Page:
Like unbelievable. But with Napoli in the middle. Get it? ‘Cause today we went to Napoli? Get it?
Today we went to Napoli! The city gets a bad rap, but it was hard to see anything negative about it – it’s got just the right amount of chaos and grit to make it lovable.
Our primary reason for going to Naples was to see all of the stuff that was removed from Pompeii by various Kings and nobility. Everything from the mosaics and frescoes, to the random household goods recovered during the excavation can now be found in the National Archaeological Museum.
We parked our car in the outskirts of town, and then walked to the museum. En route, we picked up a couple locally-famous pastries – a Zeppole and a “biscotti” (more of a brownie). We also stumbled on a big street market, so we diverted to explore that a bit more. While we chose not to load up our pockets with snails, we were in love with the huge amount of items on offer, from clams and squid to iPhone cases and jean jackets. One stop shopping.
We finally made it to the museum around 11, and followed the Rick Steves tour. While it’s a shame that the Pompeii artifacts can’t be seen in situ, it’s fantastic to be able to get your face right up against them. Kat was blown away by the intricacy of the mosaics, with their impossibly tiny tiles. Standing face-to-face with life-size bronze statues with inlaid eyes is a bit chilling. And the “Secret Cabinet” (the room of sexy stuff) was full of things that you can’t show on TV (but which, apparently, doesn’t disqualify one from being president).
By the time we were finished with the tour, we were pretty hungry. Given that this was our only meal in Naples, pizza was in order. We walked a few blocks to Starita, which came highly recommended (by the internet). We weren’t disappointed – we had an artichoke pizza (artichoke cream and whole pieces) and a margherita with prosciutto and fungi. The dough was just amazing – so chewy and full of flavor at the edges, impossibly thin in the middle. We devoured our pizzas in the blink of an eye.
Feeling contended (and a bit round), some walking was in order. We followed the Rick Steves walking tour of Naples, which bounces through the main shopping district, the Spanish quarter, the harbor front, and the oldest streets in town. Naples has one of the most intact Roman street plans of city in Europe, which means lots of delightful, winding, tiny lanes. It was a gorgeous Saturday, so the whole city was out shopping, running errands, and showing off.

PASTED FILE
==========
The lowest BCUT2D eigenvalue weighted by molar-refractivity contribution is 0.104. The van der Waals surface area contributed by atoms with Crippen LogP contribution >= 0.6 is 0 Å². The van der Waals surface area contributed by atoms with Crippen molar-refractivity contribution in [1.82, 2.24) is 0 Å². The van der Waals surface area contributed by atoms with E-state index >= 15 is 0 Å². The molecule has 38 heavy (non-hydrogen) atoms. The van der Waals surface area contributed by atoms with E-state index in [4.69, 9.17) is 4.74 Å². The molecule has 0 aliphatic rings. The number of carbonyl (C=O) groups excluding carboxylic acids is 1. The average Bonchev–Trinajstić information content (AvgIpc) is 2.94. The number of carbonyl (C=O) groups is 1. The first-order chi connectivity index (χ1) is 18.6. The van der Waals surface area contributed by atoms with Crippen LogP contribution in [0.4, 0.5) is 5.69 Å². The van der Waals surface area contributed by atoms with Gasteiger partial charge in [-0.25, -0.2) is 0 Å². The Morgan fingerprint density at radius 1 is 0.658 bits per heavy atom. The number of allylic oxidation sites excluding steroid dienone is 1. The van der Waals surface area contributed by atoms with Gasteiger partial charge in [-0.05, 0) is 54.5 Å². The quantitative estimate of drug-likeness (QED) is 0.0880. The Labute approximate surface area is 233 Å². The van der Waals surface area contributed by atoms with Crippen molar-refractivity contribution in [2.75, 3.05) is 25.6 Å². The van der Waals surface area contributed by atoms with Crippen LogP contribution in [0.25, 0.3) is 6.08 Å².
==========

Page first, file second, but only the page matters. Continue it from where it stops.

Along the walk, we were entertained by copious amounts of street art. While plenty of it is just tags, there are some really great pieces mixed in. We even found the work of one of our favorite street artists we discovered in Florence, Exit Enter.
At one point, walking down Spaccanapoli, we saw a sign advertising metalwork. We followed the sign, and came upon a jewelry studio with the artist working inside. Kat found a volcano ring that she couldn’t resist. The artist was thrilled to meet us, and was very impressed that we decided to come to Naples on such a short trip.
We made the necessary stops for a hot sfogliatella, some gelato, and numerous coffees. As the afternoon drew to a close, we returned to the car for the trip to Atrani. While we knew Naples would be fun, we were surprised by just how much we liked it. It’s a city we’d like to spend a lot more time in.
Our drive home included some gorgeous views of a cloud-ringed Vesuvius. We hit the southern side of the mountains as the sun was setting, and found ourselves encased in a cloud of our own. It was spooky and a little treacherous. We made it home safe and sound though. For dinner, we popped over to Amalfi and wandered up a back alley for some delightful pasta and anchovies at a tiny restaurant.
Tomorrow is our last day in Italy, and ends with us in Rome. What happens in between is yet to be determined – we’ll see where the day takes us!
2 thoughts on “Un-Napolievable!”
Wonderful! I’m so glad you found the jewelry studio and that you liked Naples so much. You’re both so good at quickly sensing the pulse of a city and its food.
PS: I love the mosaics, especially the one with the fish and octopus. You’re right that the detail is mind-blowing.